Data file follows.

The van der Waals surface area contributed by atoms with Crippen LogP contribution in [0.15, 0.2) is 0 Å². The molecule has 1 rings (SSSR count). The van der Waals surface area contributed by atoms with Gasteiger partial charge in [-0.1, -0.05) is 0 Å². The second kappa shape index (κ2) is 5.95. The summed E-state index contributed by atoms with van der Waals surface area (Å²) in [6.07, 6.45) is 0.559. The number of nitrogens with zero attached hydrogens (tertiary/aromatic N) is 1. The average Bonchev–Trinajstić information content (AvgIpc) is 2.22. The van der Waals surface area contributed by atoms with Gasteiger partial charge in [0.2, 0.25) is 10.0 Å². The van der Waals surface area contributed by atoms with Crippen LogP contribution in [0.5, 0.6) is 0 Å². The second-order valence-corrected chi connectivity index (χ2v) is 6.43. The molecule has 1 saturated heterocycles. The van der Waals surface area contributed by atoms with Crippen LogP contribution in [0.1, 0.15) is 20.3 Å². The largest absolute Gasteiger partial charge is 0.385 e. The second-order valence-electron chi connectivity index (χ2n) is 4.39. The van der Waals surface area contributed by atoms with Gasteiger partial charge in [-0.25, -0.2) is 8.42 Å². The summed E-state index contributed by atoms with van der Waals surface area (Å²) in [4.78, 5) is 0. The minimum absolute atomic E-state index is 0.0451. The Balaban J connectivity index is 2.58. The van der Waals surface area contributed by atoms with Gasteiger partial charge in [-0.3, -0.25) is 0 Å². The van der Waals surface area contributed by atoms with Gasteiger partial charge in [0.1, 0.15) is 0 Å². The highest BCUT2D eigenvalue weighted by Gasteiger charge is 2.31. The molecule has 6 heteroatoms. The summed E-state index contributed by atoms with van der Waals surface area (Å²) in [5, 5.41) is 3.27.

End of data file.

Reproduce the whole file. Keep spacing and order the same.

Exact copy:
The van der Waals surface area contributed by atoms with Crippen LogP contribution in [0.15, 0.2) is 0 Å². The molecule has 1 rings (SSSR count). The van der Waals surface area contributed by atoms with Gasteiger partial charge in [-0.1, -0.05) is 0 Å². The second kappa shape index (κ2) is 5.95. The summed E-state index contributed by atoms with van der Waals surface area (Å²) in [6.07, 6.45) is 0.559. The number of nitrogens with zero attached hydrogens (tertiary/aromatic N) is 1. The average Bonchev–Trinajstić information content (AvgIpc) is 2.22. The van der Waals surface area contributed by atoms with Gasteiger partial charge in [0.2, 0.25) is 10.0 Å². The van der Waals surface area contributed by atoms with Crippen LogP contribution in [0.5, 0.6) is 0 Å². The second-order valence-corrected chi connectivity index (χ2v) is 6.43. The molecule has 1 saturated heterocycles. The van der Waals surface area contributed by atoms with Crippen LogP contribution in [0.1, 0.15) is 20.3 Å². The largest absolute Gasteiger partial charge is 0.385 e. The second-order valence-electron chi connectivity index (χ2n) is 4.39. The van der Waals surface area contributed by atoms with Gasteiger partial charge in [-0.25, -0.2) is 8.42 Å². The summed E-state index contributed by atoms with van der Waals surface area (Å²) in [4.78, 5) is 0. The minimum absolute atomic E-state index is 0.0451. The Balaban J connectivity index is 2.58. The van der Waals surface area contributed by atoms with Gasteiger partial charge in [-0.3, -0.25) is 0 Å². The van der Waals surface area contributed by atoms with Gasteiger partial charge in [0.1, 0.15) is 0 Å². The highest BCUT2D eigenvalue weighted by Gasteiger charge is 2.31. The molecule has 6 heteroatoms. The summed E-state index contributed by atoms with van der Waals surface area (Å²) in [5, 5.41) is 3.27.